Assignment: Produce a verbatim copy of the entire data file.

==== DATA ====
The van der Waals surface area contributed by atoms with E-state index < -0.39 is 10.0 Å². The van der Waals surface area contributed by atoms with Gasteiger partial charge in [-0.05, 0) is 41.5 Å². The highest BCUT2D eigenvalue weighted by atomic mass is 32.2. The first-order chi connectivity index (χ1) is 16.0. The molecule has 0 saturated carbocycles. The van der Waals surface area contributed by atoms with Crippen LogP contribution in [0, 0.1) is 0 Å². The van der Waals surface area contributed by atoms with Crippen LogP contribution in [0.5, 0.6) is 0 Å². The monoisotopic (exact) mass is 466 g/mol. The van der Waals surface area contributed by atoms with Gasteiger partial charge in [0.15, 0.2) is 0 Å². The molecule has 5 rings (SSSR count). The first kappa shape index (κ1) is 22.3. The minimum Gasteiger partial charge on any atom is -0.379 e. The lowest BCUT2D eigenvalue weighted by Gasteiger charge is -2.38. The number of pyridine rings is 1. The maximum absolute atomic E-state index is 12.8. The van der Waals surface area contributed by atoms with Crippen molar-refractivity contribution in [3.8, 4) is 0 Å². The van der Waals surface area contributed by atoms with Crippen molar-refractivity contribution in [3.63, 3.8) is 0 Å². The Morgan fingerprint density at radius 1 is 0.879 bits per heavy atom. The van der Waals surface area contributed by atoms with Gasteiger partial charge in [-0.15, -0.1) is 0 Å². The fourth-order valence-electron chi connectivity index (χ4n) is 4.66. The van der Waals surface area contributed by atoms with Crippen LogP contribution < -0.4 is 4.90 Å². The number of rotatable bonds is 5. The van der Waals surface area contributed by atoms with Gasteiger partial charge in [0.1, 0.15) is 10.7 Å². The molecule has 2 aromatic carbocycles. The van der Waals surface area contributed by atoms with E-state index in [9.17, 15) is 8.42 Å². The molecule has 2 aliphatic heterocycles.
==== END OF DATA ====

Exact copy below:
The van der Waals surface area contributed by atoms with E-state index < -0.39 is 10.0 Å². The van der Waals surface area contributed by atoms with Gasteiger partial charge in [-0.05, 0) is 41.5 Å². The highest BCUT2D eigenvalue weighted by atomic mass is 32.2. The first-order chi connectivity index (χ1) is 16.0. The molecule has 0 saturated carbocycles. The van der Waals surface area contributed by atoms with Crippen LogP contribution in [0, 0.1) is 0 Å². The van der Waals surface area contributed by atoms with Crippen LogP contribution in [0.5, 0.6) is 0 Å². The monoisotopic (exact) mass is 466 g/mol. The van der Waals surface area contributed by atoms with Gasteiger partial charge in [0.15, 0.2) is 0 Å². The molecule has 5 rings (SSSR count). The first kappa shape index (κ1) is 22.3. The minimum Gasteiger partial charge on any atom is -0.379 e. The lowest BCUT2D eigenvalue weighted by Gasteiger charge is -2.38. The number of pyridine rings is 1. The maximum absolute atomic E-state index is 12.8. The van der Waals surface area contributed by atoms with Crippen molar-refractivity contribution in [3.8, 4) is 0 Å². The van der Waals surface area contributed by atoms with Crippen molar-refractivity contribution in [3.63, 3.8) is 0 Å². The Morgan fingerprint density at radius 1 is 0.879 bits per heavy atom. The van der Waals surface area contributed by atoms with Gasteiger partial charge in [-0.15, -0.1) is 0 Å². The fourth-order valence-electron chi connectivity index (χ4n) is 4.66. The van der Waals surface area contributed by atoms with Crippen LogP contribution < -0.4 is 4.90 Å². The number of rotatable bonds is 5. The van der Waals surface area contributed by atoms with Gasteiger partial charge in [0.1, 0.15) is 10.7 Å². The molecule has 2 aromatic carbocycles. The van der Waals surface area contributed by atoms with E-state index in [9.17, 15) is 8.42 Å². The molecule has 2 aliphatic heterocycles.